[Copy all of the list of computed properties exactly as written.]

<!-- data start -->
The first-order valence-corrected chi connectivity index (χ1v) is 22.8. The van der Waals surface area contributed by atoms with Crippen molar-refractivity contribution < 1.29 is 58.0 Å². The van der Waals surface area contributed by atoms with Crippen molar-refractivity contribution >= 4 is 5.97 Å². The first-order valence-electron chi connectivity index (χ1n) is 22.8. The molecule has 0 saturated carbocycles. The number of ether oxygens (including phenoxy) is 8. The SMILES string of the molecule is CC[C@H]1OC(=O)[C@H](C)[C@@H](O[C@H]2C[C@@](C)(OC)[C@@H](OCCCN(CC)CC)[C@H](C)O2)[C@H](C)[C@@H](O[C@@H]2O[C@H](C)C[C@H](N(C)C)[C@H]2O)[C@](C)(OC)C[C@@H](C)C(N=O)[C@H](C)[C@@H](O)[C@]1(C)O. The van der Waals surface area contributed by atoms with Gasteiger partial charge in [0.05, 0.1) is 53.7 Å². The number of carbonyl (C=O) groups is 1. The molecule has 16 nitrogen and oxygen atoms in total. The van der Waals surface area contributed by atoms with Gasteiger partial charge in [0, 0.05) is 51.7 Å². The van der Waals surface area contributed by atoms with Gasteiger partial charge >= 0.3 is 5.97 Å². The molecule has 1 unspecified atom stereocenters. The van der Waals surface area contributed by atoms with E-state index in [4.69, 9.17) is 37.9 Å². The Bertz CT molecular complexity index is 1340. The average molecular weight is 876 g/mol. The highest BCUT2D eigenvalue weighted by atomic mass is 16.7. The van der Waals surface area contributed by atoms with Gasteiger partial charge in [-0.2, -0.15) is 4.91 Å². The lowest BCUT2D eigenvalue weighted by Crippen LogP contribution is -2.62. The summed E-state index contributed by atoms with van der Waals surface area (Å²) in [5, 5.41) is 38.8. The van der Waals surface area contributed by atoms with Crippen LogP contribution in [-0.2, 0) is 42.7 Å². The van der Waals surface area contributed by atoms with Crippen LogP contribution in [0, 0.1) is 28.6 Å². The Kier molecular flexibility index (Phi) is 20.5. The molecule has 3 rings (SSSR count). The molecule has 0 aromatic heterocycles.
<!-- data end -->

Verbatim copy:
The first-order valence-corrected chi connectivity index (χ1v) is 22.8. The van der Waals surface area contributed by atoms with Crippen molar-refractivity contribution < 1.29 is 58.0 Å². The van der Waals surface area contributed by atoms with Crippen molar-refractivity contribution >= 4 is 5.97 Å². The first-order valence-electron chi connectivity index (χ1n) is 22.8. The molecule has 0 saturated carbocycles. The number of ether oxygens (including phenoxy) is 8. The SMILES string of the molecule is CC[C@H]1OC(=O)[C@H](C)[C@@H](O[C@H]2C[C@@](C)(OC)[C@@H](OCCCN(CC)CC)[C@H](C)O2)[C@H](C)[C@@H](O[C@@H]2O[C@H](C)C[C@H](N(C)C)[C@H]2O)[C@](C)(OC)C[C@@H](C)C(N=O)[C@H](C)[C@@H](O)[C@]1(C)O. The van der Waals surface area contributed by atoms with Gasteiger partial charge in [0.05, 0.1) is 53.7 Å². The number of carbonyl (C=O) groups is 1. The molecule has 16 nitrogen and oxygen atoms in total. The van der Waals surface area contributed by atoms with Gasteiger partial charge in [0, 0.05) is 51.7 Å². The van der Waals surface area contributed by atoms with Gasteiger partial charge >= 0.3 is 5.97 Å². The molecule has 1 unspecified atom stereocenters. The van der Waals surface area contributed by atoms with E-state index in [4.69, 9.17) is 37.9 Å². The Bertz CT molecular complexity index is 1340. The average molecular weight is 876 g/mol. The highest BCUT2D eigenvalue weighted by atomic mass is 16.7. The van der Waals surface area contributed by atoms with Gasteiger partial charge in [-0.2, -0.15) is 4.91 Å². The lowest BCUT2D eigenvalue weighted by Crippen LogP contribution is -2.62. The summed E-state index contributed by atoms with van der Waals surface area (Å²) in [5, 5.41) is 38.8. The van der Waals surface area contributed by atoms with Crippen LogP contribution in [-0.2, 0) is 42.7 Å². The van der Waals surface area contributed by atoms with Crippen LogP contribution in [0, 0.1) is 28.6 Å². The Kier molecular flexibility index (Phi) is 20.5. The molecule has 3 rings (SSSR count). The molecule has 0 aromatic heterocycles.